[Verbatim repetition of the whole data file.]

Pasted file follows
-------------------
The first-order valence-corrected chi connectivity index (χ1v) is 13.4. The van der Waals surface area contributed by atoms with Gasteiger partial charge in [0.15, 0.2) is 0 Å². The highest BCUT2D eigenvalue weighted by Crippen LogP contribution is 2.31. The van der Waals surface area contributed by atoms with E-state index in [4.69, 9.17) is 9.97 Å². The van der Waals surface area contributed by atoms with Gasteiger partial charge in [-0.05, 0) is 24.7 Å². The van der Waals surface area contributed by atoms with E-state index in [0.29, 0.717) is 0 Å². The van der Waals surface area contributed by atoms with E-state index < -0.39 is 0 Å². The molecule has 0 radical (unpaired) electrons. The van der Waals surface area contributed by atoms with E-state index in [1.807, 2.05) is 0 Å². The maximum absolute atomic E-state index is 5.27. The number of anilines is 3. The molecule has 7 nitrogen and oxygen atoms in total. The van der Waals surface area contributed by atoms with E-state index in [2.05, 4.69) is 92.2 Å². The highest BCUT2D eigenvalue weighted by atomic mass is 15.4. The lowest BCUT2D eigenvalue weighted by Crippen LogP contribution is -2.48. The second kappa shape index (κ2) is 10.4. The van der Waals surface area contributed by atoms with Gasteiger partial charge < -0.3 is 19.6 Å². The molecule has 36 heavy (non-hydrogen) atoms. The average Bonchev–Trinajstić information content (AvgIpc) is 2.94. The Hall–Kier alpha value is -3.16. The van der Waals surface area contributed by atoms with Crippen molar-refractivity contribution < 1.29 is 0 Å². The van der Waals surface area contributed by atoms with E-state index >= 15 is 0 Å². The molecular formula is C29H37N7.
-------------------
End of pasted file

The first-order valence-corrected chi connectivity index (χ1v) is 13.4. The van der Waals surface area contributed by atoms with Gasteiger partial charge in [0.15, 0.2) is 0 Å². The highest BCUT2D eigenvalue weighted by Crippen LogP contribution is 2.31. The van der Waals surface area contributed by atoms with E-state index in [4.69, 9.17) is 9.97 Å². The van der Waals surface area contributed by atoms with Gasteiger partial charge in [-0.05, 0) is 24.7 Å². The van der Waals surface area contributed by atoms with E-state index in [0.29, 0.717) is 0 Å². The van der Waals surface area contributed by atoms with E-state index < -0.39 is 0 Å². The molecule has 0 radical (unpaired) electrons. The van der Waals surface area contributed by atoms with E-state index in [1.807, 2.05) is 0 Å². The maximum absolute atomic E-state index is 5.27. The number of anilines is 3. The molecule has 7 nitrogen and oxygen atoms in total. The van der Waals surface area contributed by atoms with E-state index in [2.05, 4.69) is 92.2 Å². The highest BCUT2D eigenvalue weighted by atomic mass is 15.4. The lowest BCUT2D eigenvalue weighted by Crippen LogP contribution is -2.48. The second kappa shape index (κ2) is 10.4. The van der Waals surface area contributed by atoms with Gasteiger partial charge < -0.3 is 19.6 Å². The molecule has 36 heavy (non-hydrogen) atoms. The average Bonchev–Trinajstić information content (AvgIpc) is 2.94. The Hall–Kier alpha value is -3.16. The van der Waals surface area contributed by atoms with Crippen molar-refractivity contribution < 1.29 is 0 Å². The van der Waals surface area contributed by atoms with E-state index >= 15 is 0 Å². The molecular formula is C29H37N7.